By Reshu Tomar
Seriously? Are you serious? Is that even a question? Well, we have faced many questions about how we bring up our baby, but this one we did not expect. The pressure of sending our child to school? At two? Ohhhh…. Yet another battle to face because we (my husband and I) have decided to take the path of non-cooperation. We refuse to put our child in (pre)school this early.
I do not mind social pressures. After all, these are the substance of culture, of our shared ways of thinking and behaving. That is what I learned during my masters’ course in the child development, and subsequently in the field as a researcher. So I look around me and enjoy most of what goes on among people. If you listen from a distance, the underlying messages in what people say to each other can be enjoyed and appreciated. Arguments between people are a great source of entertainment for me as a social scientist, presently in the full-time occupation of being a mother. I have been at the centre of and won many battles, starting with my decision to resist marriage till I had completed my studies and worked for a while, to marry a person of my choice, I also withstood the pressure to become a mother until we were ready. I was determined to keep social influences at a distance and live life on my own terms.
Just as they did when I was younger about getting married, people around me began dropping hints about babies fairly soon after the event. They justify their intrusion with comments like: “If you will delay it too long, it may not happen” adding “You know that person: chacha ke mame ke tau ki beti ke bahu delayed it for a year and look what happened. They’ve been waiting for ten years and still waiting.” Or “Pados ke Guptaji ke bête ki tere se baad main shaadi hui thi un ko to baccha bhi ho gaya”, providing instances of success. Other advice like: “Ghar me ek baccha khelta hua kitna accha lagta hai”, followed by “Kahtey hai jis ghar main baccha hota hai us ghar main kisi ko heart problem nahi hoti”, suggesting that having young children around is good for the well-being of all family members.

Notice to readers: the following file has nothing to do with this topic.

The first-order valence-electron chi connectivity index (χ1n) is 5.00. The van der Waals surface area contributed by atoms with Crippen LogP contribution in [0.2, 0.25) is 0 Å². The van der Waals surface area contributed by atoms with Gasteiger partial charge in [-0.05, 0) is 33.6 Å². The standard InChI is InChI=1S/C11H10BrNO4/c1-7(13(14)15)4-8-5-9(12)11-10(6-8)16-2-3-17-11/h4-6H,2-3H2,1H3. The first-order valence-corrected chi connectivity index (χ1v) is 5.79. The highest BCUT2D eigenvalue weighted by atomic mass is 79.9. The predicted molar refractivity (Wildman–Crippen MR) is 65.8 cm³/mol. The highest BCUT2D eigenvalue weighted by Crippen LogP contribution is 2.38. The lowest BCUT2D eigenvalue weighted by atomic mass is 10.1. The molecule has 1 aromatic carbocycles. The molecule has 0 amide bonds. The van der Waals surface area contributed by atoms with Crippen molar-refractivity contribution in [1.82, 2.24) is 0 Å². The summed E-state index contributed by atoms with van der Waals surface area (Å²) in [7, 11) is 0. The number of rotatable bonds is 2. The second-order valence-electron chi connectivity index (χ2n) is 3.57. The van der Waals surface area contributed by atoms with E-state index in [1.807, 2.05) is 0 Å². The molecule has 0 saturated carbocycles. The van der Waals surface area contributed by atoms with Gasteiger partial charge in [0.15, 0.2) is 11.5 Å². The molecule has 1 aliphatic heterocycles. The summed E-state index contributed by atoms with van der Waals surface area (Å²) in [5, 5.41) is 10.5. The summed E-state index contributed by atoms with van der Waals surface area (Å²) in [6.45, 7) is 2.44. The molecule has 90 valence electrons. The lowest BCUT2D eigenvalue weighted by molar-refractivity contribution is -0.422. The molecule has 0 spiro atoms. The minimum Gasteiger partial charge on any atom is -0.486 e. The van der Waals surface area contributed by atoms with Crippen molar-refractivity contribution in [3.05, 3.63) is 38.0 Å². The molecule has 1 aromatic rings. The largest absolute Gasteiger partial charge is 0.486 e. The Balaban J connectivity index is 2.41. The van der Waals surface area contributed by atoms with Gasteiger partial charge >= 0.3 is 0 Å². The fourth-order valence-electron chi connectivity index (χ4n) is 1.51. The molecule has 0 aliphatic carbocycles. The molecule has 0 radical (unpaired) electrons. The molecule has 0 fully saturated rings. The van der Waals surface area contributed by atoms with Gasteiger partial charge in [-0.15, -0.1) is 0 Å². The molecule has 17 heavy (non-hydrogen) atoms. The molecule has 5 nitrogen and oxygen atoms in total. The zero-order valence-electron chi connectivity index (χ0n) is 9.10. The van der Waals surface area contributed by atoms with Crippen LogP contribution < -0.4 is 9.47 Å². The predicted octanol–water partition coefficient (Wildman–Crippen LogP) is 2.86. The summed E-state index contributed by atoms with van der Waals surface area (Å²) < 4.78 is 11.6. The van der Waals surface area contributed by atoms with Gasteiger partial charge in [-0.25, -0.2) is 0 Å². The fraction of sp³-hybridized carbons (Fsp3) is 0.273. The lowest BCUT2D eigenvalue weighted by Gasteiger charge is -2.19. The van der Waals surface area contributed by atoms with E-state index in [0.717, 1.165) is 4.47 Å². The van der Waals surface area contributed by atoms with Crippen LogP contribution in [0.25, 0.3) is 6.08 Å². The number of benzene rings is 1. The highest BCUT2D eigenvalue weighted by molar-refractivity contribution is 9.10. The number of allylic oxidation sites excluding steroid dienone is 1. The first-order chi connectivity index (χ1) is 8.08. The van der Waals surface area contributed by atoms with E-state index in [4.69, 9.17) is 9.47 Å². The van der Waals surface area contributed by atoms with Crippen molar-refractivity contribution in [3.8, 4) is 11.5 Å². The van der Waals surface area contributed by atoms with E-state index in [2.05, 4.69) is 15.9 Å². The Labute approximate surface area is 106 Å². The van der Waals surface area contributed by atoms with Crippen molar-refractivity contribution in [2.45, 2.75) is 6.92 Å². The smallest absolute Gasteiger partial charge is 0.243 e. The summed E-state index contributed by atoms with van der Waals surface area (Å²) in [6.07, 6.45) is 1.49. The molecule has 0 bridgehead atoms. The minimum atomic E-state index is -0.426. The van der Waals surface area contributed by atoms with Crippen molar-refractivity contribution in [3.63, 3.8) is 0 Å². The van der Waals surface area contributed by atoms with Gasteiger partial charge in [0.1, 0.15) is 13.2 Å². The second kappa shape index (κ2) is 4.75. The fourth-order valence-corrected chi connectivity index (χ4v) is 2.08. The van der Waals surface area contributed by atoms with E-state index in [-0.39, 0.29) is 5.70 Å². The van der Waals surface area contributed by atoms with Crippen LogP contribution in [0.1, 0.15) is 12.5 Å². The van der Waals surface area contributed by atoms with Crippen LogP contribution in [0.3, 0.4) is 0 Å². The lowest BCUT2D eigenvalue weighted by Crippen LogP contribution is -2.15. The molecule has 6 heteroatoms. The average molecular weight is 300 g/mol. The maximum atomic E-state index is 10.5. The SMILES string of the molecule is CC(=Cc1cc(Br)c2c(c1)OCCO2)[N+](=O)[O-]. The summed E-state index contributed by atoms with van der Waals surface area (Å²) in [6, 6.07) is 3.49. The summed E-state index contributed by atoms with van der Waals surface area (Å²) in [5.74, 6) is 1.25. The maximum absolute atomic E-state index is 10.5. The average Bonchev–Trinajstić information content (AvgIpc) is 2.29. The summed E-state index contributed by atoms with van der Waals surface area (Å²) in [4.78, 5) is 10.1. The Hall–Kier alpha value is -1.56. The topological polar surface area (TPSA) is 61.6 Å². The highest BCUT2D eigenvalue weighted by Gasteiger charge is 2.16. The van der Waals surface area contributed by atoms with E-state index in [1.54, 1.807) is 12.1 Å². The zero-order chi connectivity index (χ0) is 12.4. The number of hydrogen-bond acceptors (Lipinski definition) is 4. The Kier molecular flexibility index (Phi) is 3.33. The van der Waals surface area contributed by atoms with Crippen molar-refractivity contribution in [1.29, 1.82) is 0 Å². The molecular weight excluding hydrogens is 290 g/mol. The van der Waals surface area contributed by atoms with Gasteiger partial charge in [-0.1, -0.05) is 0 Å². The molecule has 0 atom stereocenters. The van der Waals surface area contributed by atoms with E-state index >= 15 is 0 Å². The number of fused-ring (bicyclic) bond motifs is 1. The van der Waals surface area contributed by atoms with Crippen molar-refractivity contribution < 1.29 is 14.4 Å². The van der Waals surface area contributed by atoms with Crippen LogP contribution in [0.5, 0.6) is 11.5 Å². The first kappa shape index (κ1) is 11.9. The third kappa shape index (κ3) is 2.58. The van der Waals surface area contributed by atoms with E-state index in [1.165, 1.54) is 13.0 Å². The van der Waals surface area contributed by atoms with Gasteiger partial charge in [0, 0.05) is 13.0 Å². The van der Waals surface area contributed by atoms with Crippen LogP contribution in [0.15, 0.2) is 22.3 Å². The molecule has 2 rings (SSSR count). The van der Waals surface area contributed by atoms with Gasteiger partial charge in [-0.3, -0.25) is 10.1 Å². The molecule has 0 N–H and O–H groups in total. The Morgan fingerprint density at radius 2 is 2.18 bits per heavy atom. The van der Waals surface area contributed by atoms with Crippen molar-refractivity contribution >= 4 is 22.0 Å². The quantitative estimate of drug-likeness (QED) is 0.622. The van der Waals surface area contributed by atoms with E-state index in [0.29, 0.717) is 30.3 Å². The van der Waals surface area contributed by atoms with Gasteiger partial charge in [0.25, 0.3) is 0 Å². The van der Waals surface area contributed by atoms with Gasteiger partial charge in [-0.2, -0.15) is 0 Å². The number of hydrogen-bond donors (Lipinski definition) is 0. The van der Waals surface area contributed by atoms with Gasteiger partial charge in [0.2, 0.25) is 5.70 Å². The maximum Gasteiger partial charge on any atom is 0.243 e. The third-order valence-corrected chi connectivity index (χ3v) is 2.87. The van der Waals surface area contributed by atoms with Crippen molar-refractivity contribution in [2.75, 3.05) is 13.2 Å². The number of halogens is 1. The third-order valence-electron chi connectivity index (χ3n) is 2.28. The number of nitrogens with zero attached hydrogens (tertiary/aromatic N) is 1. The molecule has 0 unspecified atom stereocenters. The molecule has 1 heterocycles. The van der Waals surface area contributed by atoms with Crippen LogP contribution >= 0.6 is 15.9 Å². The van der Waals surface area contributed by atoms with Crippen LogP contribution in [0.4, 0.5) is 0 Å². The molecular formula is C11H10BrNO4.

I was prepared to fight, and two years ago, we had a baby when we felt we were ready. As soon as this was done, I realized that another demand was lurking in the sidelines. “You must have another child quickly so that this one can have a sibling, and they will grow up together”. It seemed almost as if pressure would never ease, if I had done that too, there would soon be something else in its place. Something new. “When are you having another child?” All over again, the discussions and debates resumed. “Jaldi jaldi do bacche kar lo fir free ho jayogi”. Free? Really? Since when did having children make you free? This is really a weird sense of the word freedom! People would randomly come up to give advice, as if my welfare was the most important concern in their lives, warning me about how my daughter would grow up to be a spoilt child if she remained a single child. It was as if the second child would be valued only as a companion and not as an individual.